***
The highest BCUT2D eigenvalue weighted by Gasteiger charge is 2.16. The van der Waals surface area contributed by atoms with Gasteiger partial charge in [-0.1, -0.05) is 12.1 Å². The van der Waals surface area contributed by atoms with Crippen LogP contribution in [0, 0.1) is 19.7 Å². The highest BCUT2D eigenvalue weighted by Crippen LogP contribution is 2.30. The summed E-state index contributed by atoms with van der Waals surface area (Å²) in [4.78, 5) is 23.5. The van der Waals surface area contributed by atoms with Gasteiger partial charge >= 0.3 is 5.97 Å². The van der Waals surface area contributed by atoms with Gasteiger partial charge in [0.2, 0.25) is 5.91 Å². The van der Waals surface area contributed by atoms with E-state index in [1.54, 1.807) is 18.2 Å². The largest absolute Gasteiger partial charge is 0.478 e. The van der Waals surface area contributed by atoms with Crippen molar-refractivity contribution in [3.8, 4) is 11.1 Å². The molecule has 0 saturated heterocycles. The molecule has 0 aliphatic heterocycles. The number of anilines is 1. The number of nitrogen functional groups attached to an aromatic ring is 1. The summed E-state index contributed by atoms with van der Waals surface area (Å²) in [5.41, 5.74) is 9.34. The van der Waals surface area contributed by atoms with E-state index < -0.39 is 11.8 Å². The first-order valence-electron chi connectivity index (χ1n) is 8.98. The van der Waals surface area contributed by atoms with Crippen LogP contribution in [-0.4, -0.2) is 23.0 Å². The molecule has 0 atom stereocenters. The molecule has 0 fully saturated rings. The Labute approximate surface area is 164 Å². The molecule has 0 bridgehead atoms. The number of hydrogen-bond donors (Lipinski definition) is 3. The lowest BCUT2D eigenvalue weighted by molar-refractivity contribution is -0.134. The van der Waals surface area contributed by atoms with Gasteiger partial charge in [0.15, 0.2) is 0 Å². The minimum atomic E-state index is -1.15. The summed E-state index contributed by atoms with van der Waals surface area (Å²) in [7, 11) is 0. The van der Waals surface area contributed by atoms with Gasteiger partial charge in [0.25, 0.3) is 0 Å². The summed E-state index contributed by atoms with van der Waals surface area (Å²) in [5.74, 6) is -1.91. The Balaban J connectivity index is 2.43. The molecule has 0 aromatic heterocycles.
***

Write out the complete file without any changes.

The highest BCUT2D eigenvalue weighted by Gasteiger charge is 2.16. The van der Waals surface area contributed by atoms with Gasteiger partial charge in [-0.1, -0.05) is 12.1 Å². The van der Waals surface area contributed by atoms with Crippen LogP contribution in [0, 0.1) is 19.7 Å². The highest BCUT2D eigenvalue weighted by Crippen LogP contribution is 2.30. The summed E-state index contributed by atoms with van der Waals surface area (Å²) in [4.78, 5) is 23.5. The van der Waals surface area contributed by atoms with Gasteiger partial charge >= 0.3 is 5.97 Å². The van der Waals surface area contributed by atoms with Gasteiger partial charge in [0.2, 0.25) is 5.91 Å². The van der Waals surface area contributed by atoms with E-state index in [1.54, 1.807) is 18.2 Å². The largest absolute Gasteiger partial charge is 0.478 e. The van der Waals surface area contributed by atoms with Crippen molar-refractivity contribution in [3.8, 4) is 11.1 Å². The molecule has 0 saturated heterocycles. The molecule has 0 aliphatic heterocycles. The number of anilines is 1. The number of nitrogen functional groups attached to an aromatic ring is 1. The summed E-state index contributed by atoms with van der Waals surface area (Å²) in [5.41, 5.74) is 9.34. The van der Waals surface area contributed by atoms with E-state index < -0.39 is 11.8 Å². The first-order valence-electron chi connectivity index (χ1n) is 8.98. The van der Waals surface area contributed by atoms with Crippen LogP contribution in [-0.4, -0.2) is 23.0 Å². The molecule has 0 atom stereocenters. The molecule has 0 fully saturated rings. The Labute approximate surface area is 164 Å². The molecule has 0 bridgehead atoms. The number of hydrogen-bond donors (Lipinski definition) is 3. The lowest BCUT2D eigenvalue weighted by molar-refractivity contribution is -0.134. The van der Waals surface area contributed by atoms with Gasteiger partial charge in [0.15, 0.2) is 0 Å². The minimum atomic E-state index is -1.15. The summed E-state index contributed by atoms with van der Waals surface area (Å²) in [7, 11) is 0. The van der Waals surface area contributed by atoms with Gasteiger partial charge in [0.25, 0.3) is 0 Å². The summed E-state index contributed by atoms with van der Waals surface area (Å²) in [5.74, 6) is -1.91. The Balaban J connectivity index is 2.43. The molecule has 0 aromatic heterocycles.